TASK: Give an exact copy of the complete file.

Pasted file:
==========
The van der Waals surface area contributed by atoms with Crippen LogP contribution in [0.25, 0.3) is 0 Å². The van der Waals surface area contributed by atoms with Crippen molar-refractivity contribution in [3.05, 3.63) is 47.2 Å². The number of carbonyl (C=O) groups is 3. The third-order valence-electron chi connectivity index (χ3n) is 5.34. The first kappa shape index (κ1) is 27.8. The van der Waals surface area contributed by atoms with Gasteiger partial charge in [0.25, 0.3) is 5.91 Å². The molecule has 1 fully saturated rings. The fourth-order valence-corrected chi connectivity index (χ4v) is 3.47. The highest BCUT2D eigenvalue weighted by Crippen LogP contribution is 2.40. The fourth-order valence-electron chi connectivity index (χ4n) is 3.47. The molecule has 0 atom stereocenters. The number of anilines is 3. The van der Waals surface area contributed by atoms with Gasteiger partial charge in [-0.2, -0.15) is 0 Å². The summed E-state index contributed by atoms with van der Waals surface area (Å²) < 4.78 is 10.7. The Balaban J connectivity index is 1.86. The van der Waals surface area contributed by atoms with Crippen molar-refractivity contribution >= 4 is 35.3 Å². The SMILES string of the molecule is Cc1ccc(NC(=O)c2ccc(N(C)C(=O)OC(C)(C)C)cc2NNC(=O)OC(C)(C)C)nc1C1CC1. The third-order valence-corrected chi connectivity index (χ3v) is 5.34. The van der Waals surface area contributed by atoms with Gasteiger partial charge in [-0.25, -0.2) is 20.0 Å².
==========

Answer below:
The van der Waals surface area contributed by atoms with Crippen LogP contribution in [0.25, 0.3) is 0 Å². The van der Waals surface area contributed by atoms with Crippen molar-refractivity contribution in [3.05, 3.63) is 47.2 Å². The number of carbonyl (C=O) groups is 3. The third-order valence-electron chi connectivity index (χ3n) is 5.34. The first kappa shape index (κ1) is 27.8. The van der Waals surface area contributed by atoms with Gasteiger partial charge in [0.25, 0.3) is 5.91 Å². The molecule has 1 fully saturated rings. The fourth-order valence-corrected chi connectivity index (χ4v) is 3.47. The highest BCUT2D eigenvalue weighted by Crippen LogP contribution is 2.40. The fourth-order valence-electron chi connectivity index (χ4n) is 3.47. The molecule has 0 atom stereocenters. The number of anilines is 3. The van der Waals surface area contributed by atoms with Gasteiger partial charge in [-0.2, -0.15) is 0 Å². The summed E-state index contributed by atoms with van der Waals surface area (Å²) < 4.78 is 10.7. The Balaban J connectivity index is 1.86. The van der Waals surface area contributed by atoms with Crippen molar-refractivity contribution >= 4 is 35.3 Å². The SMILES string of the molecule is Cc1ccc(NC(=O)c2ccc(N(C)C(=O)OC(C)(C)C)cc2NNC(=O)OC(C)(C)C)nc1C1CC1. The third-order valence-corrected chi connectivity index (χ3v) is 5.34. The van der Waals surface area contributed by atoms with Gasteiger partial charge in [-0.25, -0.2) is 20.0 Å².